Health savings accounts (HSA) were created so you could save money to pay for out-of-pocket healthcare expenses. HSAs work with high-deductible insurance plans.
When you sign up for a high-deductible plan, you will tell your company how much money to withhold from each paycheck and put in your HSA. Your employer may contribute money as well. If you’re self-employed, you can set up an HSA through your bank.
HSAs have many advantages.
You’ll get a triple tax break. All of the money you and your employer contribute is exempt from federal income tax, reducing your overall tax bill, and employer contributions don’t count as income. Your money will gain tax-deferred interest. Finally, you don’t pay taxes on any amount you use to pay for qualified medical expenses.
These accounts let you plan for medical expenses. You can use the money to pay for deductibles, copays, coinsurance, and prescription drugs (but not your monthly insurance premium). Moreover, the limit on the amount you contribute, in general, mirrors the caps on individual and family deductibles of many high-deductible health insurance plans.
They also let you plan for the future. Your account will never expire, and, with the tax savings, an HSA can work like an Individual Retirement Account (IRA), where you put away tax-deferred money to use after you retire.
For 2016, you can contribute up to $3,350 to an HSA for yourself, and $6,750 for your family. If you’re between 55 and 65, you can save an extra $1,000.
Unlike with flexible spending accounts, where at the end of the year you lose any unspent money you set aside for healthcare expenses, you can roll over your HSA balance each year.
You can change the amount you put into an HSA at any time during the year, as long as you don’t go over the federal annual limit. You’ll probably be using a debit card to pay for health expenses, but you can also request checks for healthcare providers who won’t take a card.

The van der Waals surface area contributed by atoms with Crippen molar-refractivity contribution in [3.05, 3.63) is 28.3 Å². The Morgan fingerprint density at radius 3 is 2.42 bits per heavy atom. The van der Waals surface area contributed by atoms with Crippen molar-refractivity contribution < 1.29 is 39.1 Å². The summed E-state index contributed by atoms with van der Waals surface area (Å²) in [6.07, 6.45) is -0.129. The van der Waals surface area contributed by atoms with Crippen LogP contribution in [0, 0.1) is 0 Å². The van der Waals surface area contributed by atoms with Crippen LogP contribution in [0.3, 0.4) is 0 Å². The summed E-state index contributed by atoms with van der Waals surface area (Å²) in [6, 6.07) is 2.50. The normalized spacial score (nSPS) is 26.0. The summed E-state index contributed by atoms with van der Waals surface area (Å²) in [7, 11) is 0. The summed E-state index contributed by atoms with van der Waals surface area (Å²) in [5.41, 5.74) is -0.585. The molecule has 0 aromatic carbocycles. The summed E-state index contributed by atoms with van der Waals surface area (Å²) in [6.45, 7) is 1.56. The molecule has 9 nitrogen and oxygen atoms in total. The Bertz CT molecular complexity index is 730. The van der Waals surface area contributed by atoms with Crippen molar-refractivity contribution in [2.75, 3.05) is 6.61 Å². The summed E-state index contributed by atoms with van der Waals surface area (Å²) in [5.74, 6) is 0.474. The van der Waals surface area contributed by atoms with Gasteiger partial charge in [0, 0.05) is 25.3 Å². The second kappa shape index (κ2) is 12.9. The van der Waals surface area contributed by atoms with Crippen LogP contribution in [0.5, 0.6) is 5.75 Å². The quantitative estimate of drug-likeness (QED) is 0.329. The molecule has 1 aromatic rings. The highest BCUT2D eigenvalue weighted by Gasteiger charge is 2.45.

There are some caveats.
You can’t contribute to an HSA if you’re covered under another plan, such as Medicare, a preferred provider organization, or a health maintenance organization. You also can’t be a dependent on someone else’s health plan.
The Internal Revenue Service (IRS) prohibits people 65 and older from contributing to an HSA. After age 65, however, you can withdraw the money for nonmedical expenses without a tax penalty. Be aware that the IRS will tax your withdrawals as income, like an IRA.
You have to be careful how you spend the money. While prescription drugs are qualified expenses, over-the-counter medicines, like aspirin, are not. The IRS decides which expenses are qualified and unqualified.
If you spend money from your HSA on something that’s not a healthcare expense, the IRS will catch you. When you file your tax return, the IRS will fine you 20 percent of the cost of the non-qualified expense and add your withdrawal to your gross income – to tax it again. You may even set yourself up for an audit.
September 28, 2015
Christopher Nystuen, MD, MBA